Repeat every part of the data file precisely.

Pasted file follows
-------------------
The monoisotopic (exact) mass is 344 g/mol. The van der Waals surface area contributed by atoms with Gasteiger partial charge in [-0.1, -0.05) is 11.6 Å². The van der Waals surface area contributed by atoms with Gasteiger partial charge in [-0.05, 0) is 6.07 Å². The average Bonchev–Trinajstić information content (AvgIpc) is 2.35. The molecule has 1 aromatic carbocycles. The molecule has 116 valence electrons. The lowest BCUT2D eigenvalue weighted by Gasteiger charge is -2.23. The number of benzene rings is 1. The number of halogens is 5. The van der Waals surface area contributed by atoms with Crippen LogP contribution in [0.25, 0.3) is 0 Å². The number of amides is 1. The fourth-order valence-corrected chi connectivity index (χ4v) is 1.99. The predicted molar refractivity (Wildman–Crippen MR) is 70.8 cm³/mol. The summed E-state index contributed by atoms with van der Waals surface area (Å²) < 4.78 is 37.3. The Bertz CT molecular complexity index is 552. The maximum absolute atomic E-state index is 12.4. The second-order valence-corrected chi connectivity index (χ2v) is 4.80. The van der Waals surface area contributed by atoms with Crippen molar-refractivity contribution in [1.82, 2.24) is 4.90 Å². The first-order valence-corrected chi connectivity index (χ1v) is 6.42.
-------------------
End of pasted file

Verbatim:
The monoisotopic (exact) mass is 344 g/mol. The van der Waals surface area contributed by atoms with Gasteiger partial charge in [-0.1, -0.05) is 11.6 Å². The van der Waals surface area contributed by atoms with Gasteiger partial charge in [-0.05, 0) is 6.07 Å². The average Bonchev–Trinajstić information content (AvgIpc) is 2.35. The molecule has 1 aromatic carbocycles. The molecule has 116 valence electrons. The lowest BCUT2D eigenvalue weighted by Gasteiger charge is -2.23. The number of benzene rings is 1. The number of halogens is 5. The van der Waals surface area contributed by atoms with Crippen LogP contribution in [0.25, 0.3) is 0 Å². The number of amides is 1. The fourth-order valence-corrected chi connectivity index (χ4v) is 1.99. The predicted molar refractivity (Wildman–Crippen MR) is 70.8 cm³/mol. The summed E-state index contributed by atoms with van der Waals surface area (Å²) < 4.78 is 37.3. The Bertz CT molecular complexity index is 552. The maximum absolute atomic E-state index is 12.4. The second-order valence-corrected chi connectivity index (χ2v) is 4.80. The van der Waals surface area contributed by atoms with Crippen molar-refractivity contribution in [1.82, 2.24) is 4.90 Å². The first-order valence-corrected chi connectivity index (χ1v) is 6.42.